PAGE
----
Yemen's president meets UN envoy in Riyadh, accuses Houthis of violating truce

Source: Xinhua| 2019-01-24 23:25:58|Editor: ZX
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SAUDI ARABIA-RIYADH-YEMENI PRESIDENT-UN OFFICIALS-MEETING

Yemeni President Abd-Rabbu Mansour Hadi (C) meets with the United Nations (UN) Envoy to Yemen Martin Griffiths (3rd L) and UN cease-fire monitoring chief Patrick Cammaert (2nd L), in Riyadh, capital of Saudi Arabia, on Jan. 24, 2019. During their meeting, Hadi discussed with the UN officials the efforts being exerted to solve the country's conflict and reiterated his adherence to peaceful solutions, according to the state-run Saba news agency. (Xinhua)

ADEN, Yemen, Jan. 24 (Xinhua) -- Yemeni President Abd-Rabbu Mansour Hadi met on Thursday with the United Nations (UN) Envoy to Yemen Martin Griffiths and UN cease-fire monitoring chief Patrick Cammaert in his office in Saudi Arabia's capital of Riyadh.

During their meeting, Hadi discussed with the UN officials the efforts being exerted to solve the country's conflict and reiterated his adherence to peaceful solutions, according to the state-run Saba news agency.

President Hadi accused the Houthis of failing to honor promises on Hodeidah, warning that failure of Stockholm agreement will not help his country and may lead to collapse of the whole peaceful process, according to Saba.

Hadi pointed out that his government is recognizing and responding in complete good faith to the Hodeidah cease-fire and the redeployment agreement brokered by the United Nations in Sweden.

The Yemeni president urged the UN officials to brief the international community regarding the obstacles and challenges created by the Houthis in order to abort the peaceful process.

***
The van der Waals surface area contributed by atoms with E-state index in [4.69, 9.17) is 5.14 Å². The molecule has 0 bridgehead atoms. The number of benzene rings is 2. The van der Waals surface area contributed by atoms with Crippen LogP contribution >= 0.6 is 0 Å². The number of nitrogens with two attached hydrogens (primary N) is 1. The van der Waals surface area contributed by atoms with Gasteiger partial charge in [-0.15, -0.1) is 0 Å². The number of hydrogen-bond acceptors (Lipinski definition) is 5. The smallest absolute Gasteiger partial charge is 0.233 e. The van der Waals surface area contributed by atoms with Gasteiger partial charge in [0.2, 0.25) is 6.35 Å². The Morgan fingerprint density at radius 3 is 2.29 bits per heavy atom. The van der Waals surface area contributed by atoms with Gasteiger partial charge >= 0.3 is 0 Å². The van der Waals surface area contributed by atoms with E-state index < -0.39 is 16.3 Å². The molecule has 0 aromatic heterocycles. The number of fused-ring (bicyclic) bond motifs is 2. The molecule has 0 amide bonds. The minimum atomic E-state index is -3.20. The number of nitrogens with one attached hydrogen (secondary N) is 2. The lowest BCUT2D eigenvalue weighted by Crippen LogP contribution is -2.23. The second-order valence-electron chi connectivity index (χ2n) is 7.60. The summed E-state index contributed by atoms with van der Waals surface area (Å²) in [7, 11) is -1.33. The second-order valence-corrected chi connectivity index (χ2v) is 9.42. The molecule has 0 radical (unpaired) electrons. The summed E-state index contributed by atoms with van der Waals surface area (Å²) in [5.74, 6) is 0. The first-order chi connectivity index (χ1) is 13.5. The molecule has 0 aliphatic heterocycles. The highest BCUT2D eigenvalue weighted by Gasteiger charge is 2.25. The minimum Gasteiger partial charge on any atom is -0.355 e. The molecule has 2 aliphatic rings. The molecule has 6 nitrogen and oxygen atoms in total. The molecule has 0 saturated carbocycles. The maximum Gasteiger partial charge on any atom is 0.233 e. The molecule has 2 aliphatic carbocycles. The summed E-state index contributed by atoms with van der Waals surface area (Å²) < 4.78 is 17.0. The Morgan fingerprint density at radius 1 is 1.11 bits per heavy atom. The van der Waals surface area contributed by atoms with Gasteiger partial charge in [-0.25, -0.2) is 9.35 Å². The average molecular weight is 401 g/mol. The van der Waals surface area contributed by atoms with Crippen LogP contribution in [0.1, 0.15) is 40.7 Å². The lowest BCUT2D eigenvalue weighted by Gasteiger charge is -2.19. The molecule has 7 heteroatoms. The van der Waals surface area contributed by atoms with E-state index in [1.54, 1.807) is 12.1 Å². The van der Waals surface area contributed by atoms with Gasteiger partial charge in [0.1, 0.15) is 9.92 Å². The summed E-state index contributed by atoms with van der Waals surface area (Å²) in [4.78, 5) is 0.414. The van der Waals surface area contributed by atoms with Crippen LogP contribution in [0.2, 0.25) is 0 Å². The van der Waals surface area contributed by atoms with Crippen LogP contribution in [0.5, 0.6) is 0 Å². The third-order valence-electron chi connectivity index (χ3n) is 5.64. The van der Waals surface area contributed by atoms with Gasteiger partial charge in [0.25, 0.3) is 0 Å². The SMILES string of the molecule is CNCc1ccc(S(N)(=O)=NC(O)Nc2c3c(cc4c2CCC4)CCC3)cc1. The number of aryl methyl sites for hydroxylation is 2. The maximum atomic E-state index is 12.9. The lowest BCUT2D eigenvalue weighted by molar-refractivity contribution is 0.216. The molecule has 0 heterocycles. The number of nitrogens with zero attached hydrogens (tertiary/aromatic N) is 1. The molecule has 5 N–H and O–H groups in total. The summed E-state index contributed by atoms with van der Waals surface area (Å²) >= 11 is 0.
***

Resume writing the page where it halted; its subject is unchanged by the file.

General Patrick Cammaert, who chairs the Redeployment Coordination Committee (RCC), attended the meeting and reviewed with Hadi the practical steps he took during previous period and what challenges facing his team in Hodeidah, Saba said.

Cammaert hoped to overcome the recent challenges with the arrival of new international monitors to oversee the implementation of Stockholm's agreement in Hodeidah.

The fragile cease-fire was breached several times by both warring sides despite presence of the UN cease-fire monitoring team composed of representatives from the two-warring factions and commanded by Cammaert.

Last week, gunfire targeted UN armored vehicles carrying Cammaert and his team members after inspecting the situation on-ground and meeting government officials in Hodeidah, but it caused no casualties.

UN Secretary General Antonio Guterres's spokesman said: "We know that General Cammaert and his team left a meeting and as they were leaving one UN armoured vehicle sustained one round of small arms fire. We do not have information on the source of that fire."

Leaders of the Iranian-backed Houthi group including Mohammed Abdul-Salam, spokesman of the Houthi rebel group, blamed Cammaert for failing to achieve progress in implementing the Stockholm agreement.

"The lack of progress in Hodeidah in terms of the implementation of the Stockholm agreement is mainly due to the head of the UN-led RCC who steered from the course of the agreement by implementing other agendas," Abdul-Salam said on Twitter.

The Saudi-backed government said that the Houthis had started to boycott meetings of the UN-backed RCC, which was set up to oversee the cease-fire, including a phased withdrawal of Houthi forces and introduction of a new security presence in Hodeidah.

The cease-fire deal signed between the two-warring rivals last week in Sweden demanded full withdrawal of all armed groups from Hodeidah and its strategic seaports.

According to the deal, the UN will manage the port and supervise the re-deployment of neutral forces there to prevent military escalation, while local forces will help maintain law and order in the city.

Yemen has been mired in a civil war since late 2014 when the Houthi rebels overtook the capital Sanaa and toppled the government of President Abd-Rabbuh Mansour Hadi. A Saudi-led coalition has been fighting the Houthis since 2015.

The war has killed more than 10,000 people and created a serious humanitarian crisis.

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